I checked some signals on an oscilloscope today and didn't find anything obvious but based on my observations, I think I can improve the range by tweaking my firmware in the microcontroller. I already started but it will take several days before I can get to a point to do further testing.
In the mean time, I can still use my rig in AutoKAP mode or with the remote control if the rig is within a 100ft from me.
Also, I already started to take some notes for a new rig design, similar to this one but lighter. For examples,
1. I can replace the two vertical aliminum plates by two custom made electronic circuit boards. The bare circuit board could be the same on both sides but with different components assembled for each. One side will be assembled with the remote control receiver and the control circuit and the other side will be assembled to supply the power to the video transmitter. By merging the electronics, a big part of the wiring and the 2 aluminum plates, I could save probably at least 60g to 100g.
2. I have another remote control circuit that I can use which is lighter and uses a smaller antenna. This would save me another at least another 30g or so.
3. I'm plannig to replace the 4 AA NiMH batteries with an equivalent LiPO battery which will save me another 30 to 60g. Actually, I can easily do this on the current rig.
I updated the firmware in the microcontroller and I was able to control the rig up to at least 200 feet and this is having my rig inside my office and I was outside in our business neighbor's parking lot. I'll try it on a kite line this weekend if the weather permits.
There are more changes I want to do in the firmware that will take a little longer to implement but it looks promising.
Also, this morning, I sent an email to Linx Technologies tech support with a few questions to see if there are other things I'm missing causing the remote control range to be limited. They are claiming up to 3000ft range so obviously there's something that can be done. I just have to find what. :-)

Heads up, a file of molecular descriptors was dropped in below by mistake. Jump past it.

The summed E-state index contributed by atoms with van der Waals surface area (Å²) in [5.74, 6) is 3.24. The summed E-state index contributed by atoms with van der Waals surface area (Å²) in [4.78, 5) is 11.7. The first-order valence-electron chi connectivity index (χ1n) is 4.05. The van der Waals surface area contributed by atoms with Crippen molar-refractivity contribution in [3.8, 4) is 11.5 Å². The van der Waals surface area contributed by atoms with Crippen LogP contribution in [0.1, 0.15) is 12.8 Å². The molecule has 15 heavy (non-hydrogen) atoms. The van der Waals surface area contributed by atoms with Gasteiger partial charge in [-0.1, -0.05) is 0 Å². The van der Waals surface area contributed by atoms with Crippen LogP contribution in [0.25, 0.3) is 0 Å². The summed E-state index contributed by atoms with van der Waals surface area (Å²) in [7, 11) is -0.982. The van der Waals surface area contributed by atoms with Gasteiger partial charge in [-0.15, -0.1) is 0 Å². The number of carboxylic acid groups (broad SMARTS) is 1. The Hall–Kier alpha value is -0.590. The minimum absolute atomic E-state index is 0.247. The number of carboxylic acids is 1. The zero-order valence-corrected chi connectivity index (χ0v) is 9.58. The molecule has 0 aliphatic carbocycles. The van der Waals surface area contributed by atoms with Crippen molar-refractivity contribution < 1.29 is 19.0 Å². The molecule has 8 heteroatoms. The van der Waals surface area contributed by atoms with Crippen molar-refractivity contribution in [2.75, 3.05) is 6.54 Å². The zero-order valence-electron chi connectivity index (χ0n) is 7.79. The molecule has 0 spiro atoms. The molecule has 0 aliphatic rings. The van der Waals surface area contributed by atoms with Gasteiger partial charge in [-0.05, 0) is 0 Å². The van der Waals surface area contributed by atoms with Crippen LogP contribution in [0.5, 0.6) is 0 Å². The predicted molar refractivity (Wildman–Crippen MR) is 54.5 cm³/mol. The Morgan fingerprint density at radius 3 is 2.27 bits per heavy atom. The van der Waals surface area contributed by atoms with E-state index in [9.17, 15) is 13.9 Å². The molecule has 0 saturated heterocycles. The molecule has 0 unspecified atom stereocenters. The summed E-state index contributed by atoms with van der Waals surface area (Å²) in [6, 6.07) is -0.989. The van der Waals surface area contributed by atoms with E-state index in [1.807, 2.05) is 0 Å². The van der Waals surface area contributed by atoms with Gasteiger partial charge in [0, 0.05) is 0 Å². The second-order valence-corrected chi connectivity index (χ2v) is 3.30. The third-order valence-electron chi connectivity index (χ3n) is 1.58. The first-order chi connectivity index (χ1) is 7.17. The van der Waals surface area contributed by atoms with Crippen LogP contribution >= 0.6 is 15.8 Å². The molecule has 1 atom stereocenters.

Here are a few more photos with my T4i camera. I haven't had a chance to actually fly with this camera yet. I'm hoping to try it soon.
The rig alone weighs 698g.
The whole rig with the Canon A590IS camera weighs 929g.
The whole rig with the T4i camera weighs 1406g.
I was not satisfied with the limited range of this remote control so I moved forward to a more recent technology: XBee module from Digi International.
I did a first test today at work (during my lunch hour of course lol). I could control my rig in our boardroom from my office PC. This is about 30m, going through about 3 walls and whatever other obstacle.
I will try further distance from home this weekend assuming we don't have another snow storm. Since mid-December we've been having on average about 1.5 snow storms or rain per week. We have received almost 2m of snow and 120mm of rain in the last 6 to 7 weeks.
If this works, I'll have to design/build a remote control. It will still be fairly small but bigger than this one I used above.
Is it the 1mW or 2mW module, or perhaps XBee Pro with 10mW?
The ones that I used are 2mW but I have access to 10mW if I have to.
You could probably save quite some weight by using thinner metal sheet and aluminum rivets...
What X-bees do you have? Are they 2.4Ghz? I have never heard about the 10 mW type, I have 2 XBee-pros (just to be sure) for my rig
, but these are 60 mW. I have not done serious range tests yet... My guess is that placing the radio module in or near the metal frame might reduce range...
Let us know when you have done outdoor range tests, very interesting!
PS: I use an arduino as controller and can update the firmware over the radio, which is cool :-)
I tried the XBee modules and I was able to get a little more range up to about 250 feet but this is not as much as I wanted. I have XBee-Pro modules on order. I should get them next week. In the mean time, I managed to put my new remote control together.
Here are some photos:
- I used Pololu boost/buck regulator to convert battery voltage to 3.3V:
- I manage to fit the electronic board, the batteries and the XBee module into a box that I had to slightly trim
And here's the assembled remote:
A = AutoKAP mode
M = Manual mode
V (black) = turn on video transmitter
V (red) = turn off video transmitter
C (black) = Camera takes photos continuously (every 3.5seconds)
C (red) = Stop taking pictures
White buttons = (only in manual mode) move camera up, right, down, left and the middle one is to stop any motor if the rig missed the "stop" command when one of the motor moving button was released.
Went for a KAP session today with my new remote control and a pair of XBEE-PRO RF modules.
The KAP rig was at about 400feet and I could control it. I could see that sometime I had to press a few times the buttons for the command to go through. I'm suspecting the aluminum frame is not helping. That's one reason I started a 5th KAP rig with less metal parts as possible. I'm heading with 1.5mm thick fiberglass (used for electronic circuit). I'm hoping to see an improvement with the remote control range but still, 400ft is enough for me for now.
After about 10 years of autoKAP, I can finally point the camera where I want.
Now, I have to finish this new 5th KAP rig and work on the display on the ground. I have a hi-res lcd that I want to somehow attached to my arm with possibly the remote control circuit integrated. This way, I'll have my hands free for kite control.